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Coexisting overwintering strategies in Daphnia pulex: A test of genetic differences and growth responses

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Lampert,  Winfried
Emeritus Group Lampert, Max Planck Institute for Evolutionary Biology, Max Planck Society;

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Larsson,  Petter
Department Ecophysiology, Max Planck Institute for Limnology, Max Planck Institute for Evolutionary Biology, Max Planck Society;

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Citation

Lampert, W., Lampert, K. P., & Larsson, P. (2010). Coexisting overwintering strategies in Daphnia pulex: A test of genetic differences and growth responses. Limnology & Oceanography, 55(5), 1893-1900. doi:10.4319/lo.2010.55.5.1893.


Cite as: http://hdl.handle.net/11858/00-001M-0000-000F-D4EE-C
Abstract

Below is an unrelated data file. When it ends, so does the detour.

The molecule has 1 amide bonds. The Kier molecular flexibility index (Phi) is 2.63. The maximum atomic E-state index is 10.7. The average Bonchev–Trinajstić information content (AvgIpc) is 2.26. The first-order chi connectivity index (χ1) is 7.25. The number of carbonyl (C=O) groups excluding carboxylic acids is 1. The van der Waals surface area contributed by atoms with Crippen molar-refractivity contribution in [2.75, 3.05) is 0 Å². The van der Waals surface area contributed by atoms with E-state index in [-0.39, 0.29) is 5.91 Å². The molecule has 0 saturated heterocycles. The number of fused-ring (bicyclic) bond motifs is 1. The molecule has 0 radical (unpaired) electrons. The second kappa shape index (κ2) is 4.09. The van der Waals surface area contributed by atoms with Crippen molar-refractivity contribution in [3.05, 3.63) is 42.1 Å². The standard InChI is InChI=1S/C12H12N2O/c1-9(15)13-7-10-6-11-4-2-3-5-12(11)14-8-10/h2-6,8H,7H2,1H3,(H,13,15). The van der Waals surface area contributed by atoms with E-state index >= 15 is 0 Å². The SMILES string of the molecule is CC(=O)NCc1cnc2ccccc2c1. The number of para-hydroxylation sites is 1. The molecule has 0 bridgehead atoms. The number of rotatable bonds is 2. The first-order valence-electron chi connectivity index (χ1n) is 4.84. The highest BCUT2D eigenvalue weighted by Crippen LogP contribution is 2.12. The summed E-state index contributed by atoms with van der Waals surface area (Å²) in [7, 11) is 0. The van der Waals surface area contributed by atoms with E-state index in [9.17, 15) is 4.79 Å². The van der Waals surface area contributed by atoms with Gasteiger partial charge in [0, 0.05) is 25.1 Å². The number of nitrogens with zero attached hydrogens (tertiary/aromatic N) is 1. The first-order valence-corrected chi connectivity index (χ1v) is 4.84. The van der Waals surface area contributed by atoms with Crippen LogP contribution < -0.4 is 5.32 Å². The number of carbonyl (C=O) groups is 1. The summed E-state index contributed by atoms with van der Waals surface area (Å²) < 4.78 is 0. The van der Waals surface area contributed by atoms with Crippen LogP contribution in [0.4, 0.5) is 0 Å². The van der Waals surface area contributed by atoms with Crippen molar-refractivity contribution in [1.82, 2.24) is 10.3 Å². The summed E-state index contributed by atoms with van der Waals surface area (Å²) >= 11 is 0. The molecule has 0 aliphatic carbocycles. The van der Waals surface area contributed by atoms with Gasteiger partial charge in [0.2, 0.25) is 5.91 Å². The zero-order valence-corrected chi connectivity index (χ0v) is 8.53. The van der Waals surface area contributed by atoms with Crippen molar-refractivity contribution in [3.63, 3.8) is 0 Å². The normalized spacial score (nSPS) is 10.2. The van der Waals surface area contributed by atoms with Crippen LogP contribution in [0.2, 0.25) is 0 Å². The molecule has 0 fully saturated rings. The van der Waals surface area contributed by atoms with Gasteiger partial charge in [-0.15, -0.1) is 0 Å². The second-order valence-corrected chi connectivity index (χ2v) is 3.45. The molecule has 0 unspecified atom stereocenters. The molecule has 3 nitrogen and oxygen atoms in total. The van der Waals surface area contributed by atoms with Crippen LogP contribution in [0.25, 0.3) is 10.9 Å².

We tested whether clones of Daphnia pulex in a mesotrophic lake differ with respect to overwintering strategies: either surviving the winter as parthenogenetic females with reduced metabolism in pelagic waters, or as sexually produced dormant embryos in ephippia. During winter 2007, we established two groups of clonal laboratory lines from females collected in the lake and neonates hatched from ephippia. Genetic relatedness and differentiation of the two clonal groups were studied with microsatellite markers, and compared to the genetic structure of a field reference population. Flow-through experiments designed to measure the specific juvenile growth rate (gj) of individual clones (a good proxy of fitness) at low and at high food concentrations show that differences in gj indicate physiological adaptation of the different starting populations to improving food conditions in spring. Although gj differed significantly among individual clones, both below and above the incipient limiting food concentration, we found no significant differences between the clonal groups. There was considerable clonal variation for reaction norms of gj, but neither the group means of the slopes of reaction norms nor of the threshold food concentrations for growth differed significantly. The lack of differences in group means so far does not support the hypothesis that clones are specialized for either parthenogenetic or for dormant overwintering. It rather suggests a mixed strategy of individual females producing resting stages as insurance and then trying to survive the winter in an active state.